This Sundance 2019 smash seeks to amuse rather than fire up its mainstream audience, to zing rather than sting. It largely succeeds” — Peter Howell, The Toronto Star

The movie keeps things likable, accessible and even silly at times but without compromising an incisive and critical look at how deep biases run in the entertainment industry” — Radheyan Simonpillai, NOW Magazine

Entertaining despite its overeagerness to please, all the more enhanced by Thompson’s and Kaling’s winning chemistry” — Gilbert Seah, Festival Reviews

For much of its running time, Late Night feels like two punchlines struggling for equal airtime” — Barry Hertz, The Globe and Mail, including an interview with Mindy Kaling and Emma Thompson

It’s suitably rousing and frequently funny, but there’s so much more outside Kaling’s margins that could’ve been explored further. It’s a good movie that could’ve been exceptional” — Andrew Parker, The Gate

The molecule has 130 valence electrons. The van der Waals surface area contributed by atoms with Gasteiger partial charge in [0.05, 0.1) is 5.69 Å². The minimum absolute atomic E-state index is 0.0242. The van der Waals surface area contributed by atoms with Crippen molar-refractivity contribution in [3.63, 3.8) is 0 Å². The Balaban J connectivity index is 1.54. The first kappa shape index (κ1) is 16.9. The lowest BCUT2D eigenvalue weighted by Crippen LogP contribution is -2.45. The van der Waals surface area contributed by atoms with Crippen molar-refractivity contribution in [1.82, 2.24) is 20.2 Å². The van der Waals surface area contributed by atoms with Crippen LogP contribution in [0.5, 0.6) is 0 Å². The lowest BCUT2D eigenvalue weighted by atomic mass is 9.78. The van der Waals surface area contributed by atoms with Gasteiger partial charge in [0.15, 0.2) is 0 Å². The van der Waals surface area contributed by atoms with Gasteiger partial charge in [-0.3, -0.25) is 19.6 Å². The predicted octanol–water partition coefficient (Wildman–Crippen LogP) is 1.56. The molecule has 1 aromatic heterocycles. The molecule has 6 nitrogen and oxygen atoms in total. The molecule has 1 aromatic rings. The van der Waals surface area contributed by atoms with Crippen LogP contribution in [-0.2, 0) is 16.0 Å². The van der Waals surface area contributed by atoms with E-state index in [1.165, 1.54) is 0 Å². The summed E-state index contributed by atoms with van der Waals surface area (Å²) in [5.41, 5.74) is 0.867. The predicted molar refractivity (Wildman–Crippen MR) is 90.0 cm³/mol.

The dose of woman power you’ve been seeking and it’s hilarious” — Anne Brodie, What She Said!

At Sharp Magazine, Pat Mullen interviews Nisha Ganatra

Men In Black: International (dir. F. Gary Gray)

The sparks between Chris Hemsworth and Tessa Thompson that helped make Thor: Ragnarok an unlikely hoot barely ignite in this charmless spinoff from the durable sci-fi comedy franchise about covert alien-busters” — Peter Howell, The Toronto Star

The two actors – again, preposterously excellent physical specimens – try their sorta-best to give their wan dialogue some kind of energy, but they are no match for this entirely predictable, wholly disposable product” — Barry Hertz, The Globe and Mail